Along with the art of letter-writing, telling the time seems to have fallen victim to the digital age, according to posters on The TES online staffroom.
Jet786 has students who admit they are unable to read analogue clocks (they're the ones with a face and hands, btw). As a result, the classroom clock is a mystery to them, she says, adding: "If it was not for the bell to start and finish classes, I swear some would not have a clue what to do."
It can lead to bizarre situations. At egyptgirl's school, pupils have to complete a form to go to the toilet during lessons, stating the time. When egyptgirl was filling out a form for one Year 11 boy in her class, she asked him to read the clock behind her. His response was surprising: "After a long pause, he said, 'The big hand is on the two and the little hand is on the eleven'."
For glitterkid, telling the time is a life-skill that should be taught by parents, although ResourceFinder wonders whether there is any point, now the world has gone digital. "We do not expect them to use a slide rule or even a cassette player," ResourceFinder says. "I never learnt how to use a mangle but my Mum could use one."
How long does parking a car have for this world? Impulce says she - some will be raising their eyebrows knowingly at this point - can drive quite happily, but struggles when it comes to parking, whether it is parallel, reverse or just plain straight forward. "I feel ashamed and like I'm letting women drivers down," impulce laments.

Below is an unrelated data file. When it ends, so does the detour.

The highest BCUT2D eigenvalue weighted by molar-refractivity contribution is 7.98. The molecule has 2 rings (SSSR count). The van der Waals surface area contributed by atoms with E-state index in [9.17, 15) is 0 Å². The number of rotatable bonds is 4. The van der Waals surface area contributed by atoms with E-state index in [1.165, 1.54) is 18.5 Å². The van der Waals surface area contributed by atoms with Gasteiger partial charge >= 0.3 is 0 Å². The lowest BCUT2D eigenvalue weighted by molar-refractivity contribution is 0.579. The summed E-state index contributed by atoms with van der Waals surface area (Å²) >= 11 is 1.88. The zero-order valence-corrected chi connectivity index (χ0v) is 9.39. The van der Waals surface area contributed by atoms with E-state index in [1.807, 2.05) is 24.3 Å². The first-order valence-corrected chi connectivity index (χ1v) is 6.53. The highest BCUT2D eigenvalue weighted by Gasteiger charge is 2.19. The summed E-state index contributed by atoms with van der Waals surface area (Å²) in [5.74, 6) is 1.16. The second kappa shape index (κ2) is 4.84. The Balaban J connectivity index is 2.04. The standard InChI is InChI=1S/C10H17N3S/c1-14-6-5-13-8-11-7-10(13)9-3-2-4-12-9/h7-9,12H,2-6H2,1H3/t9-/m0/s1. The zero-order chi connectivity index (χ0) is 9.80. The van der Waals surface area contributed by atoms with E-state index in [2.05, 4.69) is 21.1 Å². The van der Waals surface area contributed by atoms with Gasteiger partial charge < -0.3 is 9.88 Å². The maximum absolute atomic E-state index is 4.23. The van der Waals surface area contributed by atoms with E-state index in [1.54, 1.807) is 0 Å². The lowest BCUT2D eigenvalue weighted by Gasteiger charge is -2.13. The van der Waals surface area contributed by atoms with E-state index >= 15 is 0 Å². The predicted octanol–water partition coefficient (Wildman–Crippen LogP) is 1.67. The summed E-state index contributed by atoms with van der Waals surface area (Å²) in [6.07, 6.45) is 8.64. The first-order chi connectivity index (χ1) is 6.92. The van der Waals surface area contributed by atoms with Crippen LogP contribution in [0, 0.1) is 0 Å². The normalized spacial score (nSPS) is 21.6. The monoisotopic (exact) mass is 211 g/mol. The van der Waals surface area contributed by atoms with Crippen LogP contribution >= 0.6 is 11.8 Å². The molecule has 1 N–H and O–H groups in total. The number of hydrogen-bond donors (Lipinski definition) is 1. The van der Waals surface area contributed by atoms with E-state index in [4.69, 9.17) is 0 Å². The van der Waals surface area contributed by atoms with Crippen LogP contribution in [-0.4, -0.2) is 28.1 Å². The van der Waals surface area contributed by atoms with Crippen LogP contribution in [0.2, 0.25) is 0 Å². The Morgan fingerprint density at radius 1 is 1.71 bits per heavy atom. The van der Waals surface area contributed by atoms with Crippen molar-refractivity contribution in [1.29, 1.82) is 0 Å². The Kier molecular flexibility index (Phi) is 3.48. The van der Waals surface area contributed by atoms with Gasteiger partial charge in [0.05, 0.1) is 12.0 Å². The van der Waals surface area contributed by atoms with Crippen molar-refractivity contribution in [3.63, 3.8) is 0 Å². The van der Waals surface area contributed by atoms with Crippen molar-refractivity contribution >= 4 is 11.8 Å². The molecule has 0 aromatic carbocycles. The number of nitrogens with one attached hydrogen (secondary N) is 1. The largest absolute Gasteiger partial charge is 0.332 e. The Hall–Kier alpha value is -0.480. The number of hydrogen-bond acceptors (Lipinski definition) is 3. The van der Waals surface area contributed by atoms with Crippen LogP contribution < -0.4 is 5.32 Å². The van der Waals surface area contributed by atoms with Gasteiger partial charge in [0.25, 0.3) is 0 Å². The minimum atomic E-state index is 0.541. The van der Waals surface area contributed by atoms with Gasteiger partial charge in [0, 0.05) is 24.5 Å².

Countrybumpkin has to let random strangers get him - or indeed her - out of a parking space. "It's a good job my car is worth nothing because they could have just driven away," says this poor parker, while Lilyofthefield is brutally frank: "Once I put my car in reverse, I might as well just shut my eyes", which must come as some comfort to anyone behind her.
"Get a car with parking sensors," suggests lurk_much. Apart from the danger of falling into big holes, it takes the worry out of parking. Is there anything technology cannot do? Soon we will be getting robots to wipe our ... windscreens.
If there is one thing technology has not yet mastered, it is write a love song. Nedkelly wants to know the ones that get you blubbing. For him, it is "Love is All Around", as sung by Wet Wet Wet. But his choice does not meet with universal approval. "That song makes me want to kill," says coffeekid, with masterful understatement, while Lilyofthefield hates it "to the point that I'd have to turn the radio off if it came on". Fortunately, her mood lightens when Serdinya suggests the "Air That I Breathe" by the Hollies. "That little instrumental intro at the start does actually remind me of feeling immediately post-sex," she says. "That is probably far too much information so will stop now."
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